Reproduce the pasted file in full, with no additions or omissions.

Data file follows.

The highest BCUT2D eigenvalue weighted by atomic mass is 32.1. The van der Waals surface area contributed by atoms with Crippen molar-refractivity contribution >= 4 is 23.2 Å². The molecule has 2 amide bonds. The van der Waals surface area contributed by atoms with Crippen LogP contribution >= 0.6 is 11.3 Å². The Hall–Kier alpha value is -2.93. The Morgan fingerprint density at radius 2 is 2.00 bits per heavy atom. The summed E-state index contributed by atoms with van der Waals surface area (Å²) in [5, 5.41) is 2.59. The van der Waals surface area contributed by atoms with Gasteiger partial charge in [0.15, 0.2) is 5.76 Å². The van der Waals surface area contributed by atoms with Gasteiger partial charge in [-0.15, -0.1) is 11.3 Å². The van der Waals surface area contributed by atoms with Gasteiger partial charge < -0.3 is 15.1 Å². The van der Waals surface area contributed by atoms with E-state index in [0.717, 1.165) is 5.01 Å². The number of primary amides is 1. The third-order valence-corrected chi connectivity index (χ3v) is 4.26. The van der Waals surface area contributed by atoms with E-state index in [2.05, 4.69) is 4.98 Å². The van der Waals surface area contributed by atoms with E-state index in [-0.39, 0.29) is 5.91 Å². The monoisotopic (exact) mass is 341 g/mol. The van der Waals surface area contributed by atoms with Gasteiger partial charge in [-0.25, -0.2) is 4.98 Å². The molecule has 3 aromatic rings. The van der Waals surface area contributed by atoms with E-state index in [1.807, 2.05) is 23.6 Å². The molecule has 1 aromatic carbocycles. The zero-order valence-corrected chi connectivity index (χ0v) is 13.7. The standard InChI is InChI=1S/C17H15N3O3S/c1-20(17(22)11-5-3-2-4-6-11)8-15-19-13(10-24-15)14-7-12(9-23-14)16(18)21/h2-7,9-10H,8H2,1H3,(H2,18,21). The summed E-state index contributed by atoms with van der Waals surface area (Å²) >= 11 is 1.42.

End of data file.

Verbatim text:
The highest BCUT2D eigenvalue weighted by atomic mass is 32.1. The van der Waals surface area contributed by atoms with Crippen molar-refractivity contribution >= 4 is 23.2 Å². The molecule has 2 amide bonds. The van der Waals surface area contributed by atoms with Crippen LogP contribution >= 0.6 is 11.3 Å². The Hall–Kier alpha value is -2.93. The Morgan fingerprint density at radius 2 is 2.00 bits per heavy atom. The summed E-state index contributed by atoms with van der Waals surface area (Å²) in [5, 5.41) is 2.59. The van der Waals surface area contributed by atoms with Gasteiger partial charge in [0.15, 0.2) is 5.76 Å². The van der Waals surface area contributed by atoms with Gasteiger partial charge in [-0.15, -0.1) is 11.3 Å². The van der Waals surface area contributed by atoms with Gasteiger partial charge < -0.3 is 15.1 Å². The van der Waals surface area contributed by atoms with E-state index in [0.717, 1.165) is 5.01 Å². The number of primary amides is 1. The third-order valence-corrected chi connectivity index (χ3v) is 4.26. The van der Waals surface area contributed by atoms with E-state index in [2.05, 4.69) is 4.98 Å². The van der Waals surface area contributed by atoms with E-state index in [-0.39, 0.29) is 5.91 Å². The monoisotopic (exact) mass is 341 g/mol. The van der Waals surface area contributed by atoms with Gasteiger partial charge in [-0.25, -0.2) is 4.98 Å². The molecule has 3 aromatic rings. The van der Waals surface area contributed by atoms with E-state index in [1.807, 2.05) is 23.6 Å². The molecule has 1 aromatic carbocycles. The zero-order valence-corrected chi connectivity index (χ0v) is 13.7. The standard InChI is InChI=1S/C17H15N3O3S/c1-20(17(22)11-5-3-2-4-6-11)8-15-19-13(10-24-15)14-7-12(9-23-14)16(18)21/h2-7,9-10H,8H2,1H3,(H2,18,21). The summed E-state index contributed by atoms with van der Waals surface area (Å²) >= 11 is 1.42.